You have helped me in the past and I hope you can help me now. Earlier this year my great-aunt passed away and I will receive an inheritance. The inheritance is divided into two parts:
I’m a little confused about the tax implications of my inheritance. My first question is about the IRA. I know the rules changed a couple of years ago; therefore, I would like to know what my options are. I was considering taking the money, which is about $ 85,000, and using it to pay off my mortgage. Do you think it is a good strategy?
As for the Ford shares, I intend to sell the shares as soon as I have them. Should i pay sales tax?
You are right that the tax laws have recently changed regarding when you inherit an IRA. In 2019, the Secure Act was passed, which impacted tax rules related to inherited IRAs. Under this new legislation, you are typically required to liquidate the IRA account within a 10-year period. This eliminated the rules that require minimum distributions on an annual basis. As long as the IRA is cleared within 10 years, distributions of any amount can be taken at any time.
When distributions are made by a traditional IRA, the individual receiving the distributions is taxed on that money as ordinary income. Therefore, if you were to close the IRA and accept a lump sum distribution, you would be taxed on $ 85,000. This could result in being placed in a higher tax bracket and potentially disqualifying certain deductions and credits due to higher income. Therefore, in most situations, I would not recommend doing a one-year lump-sum distribution.
I generally recommend making distributions based on your individual tax situation. In other words, only withdraw enough on an annual basis to keep you in the same tax bracket.
More: Rick Bloom: All adults need an estate plan, whether as a family or individually
More: Rick Bloom: Should I continue to pay for this life insurance policy?
Like any other tax law, there are exceptions. The main exception concerns the following beneficiaries: the spouse of the IRA owner, an individual who is no more than 10 years younger than the IRA owner, the minor child of the IRA owner, those who are disabled and those who are chronically ill. These beneficiaries can follow the 10-year rule or can take advantage of the lifetime distribution rules that were in place prior to the Secure Act. Unfortunately, in this case, the exceptions to the law do not apply.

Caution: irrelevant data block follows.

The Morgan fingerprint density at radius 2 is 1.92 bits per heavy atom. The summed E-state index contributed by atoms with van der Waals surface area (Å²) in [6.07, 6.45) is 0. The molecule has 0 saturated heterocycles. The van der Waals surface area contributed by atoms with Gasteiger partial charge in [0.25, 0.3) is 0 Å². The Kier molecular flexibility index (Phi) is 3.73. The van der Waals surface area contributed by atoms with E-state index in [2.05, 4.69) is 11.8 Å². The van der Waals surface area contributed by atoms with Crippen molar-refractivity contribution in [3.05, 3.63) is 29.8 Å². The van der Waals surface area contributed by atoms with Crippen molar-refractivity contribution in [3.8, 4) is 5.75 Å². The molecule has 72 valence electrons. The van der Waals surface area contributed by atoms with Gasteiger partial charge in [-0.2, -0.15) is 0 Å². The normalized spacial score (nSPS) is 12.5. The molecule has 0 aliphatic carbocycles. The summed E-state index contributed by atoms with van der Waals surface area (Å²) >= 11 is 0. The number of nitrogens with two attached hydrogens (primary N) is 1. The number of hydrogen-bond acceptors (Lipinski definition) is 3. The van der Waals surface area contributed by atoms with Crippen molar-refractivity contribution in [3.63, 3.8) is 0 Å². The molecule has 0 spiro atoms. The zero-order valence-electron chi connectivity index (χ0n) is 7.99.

As for the sale of Ford stock, you will potentially pay some taxes. Your security cost basis is the fair market value of that security at the date of death. Therefore, if you sell the stock at $ 14 per share and at the date of death the value was $ 13 per share, you would pay tax on $ 1 per share. The sale of shares is subject to capital gains tax and any capital gains or even losses from the sale of inherited shares are always considered to be long-term. Therefore, you would be taxed at the favorable rate of the long-term capital gain.
It is important to remember that when you receive non-IRA shares in inheritance, there is no inherited value tax. Your only tax consequences are when you sell the shares.
If you inherit an IRA, it is important to develop a distribution strategy. This will result in a reduction in taxes and, as far as I’m concerned, the money you save fits better in your pocket than anywhere else.
Rick Bloom is a paid financial advisor. His website is www.bloomadvisors.com. If you’d like Bloom to answer your questions, please email firstname.lastname@example.org.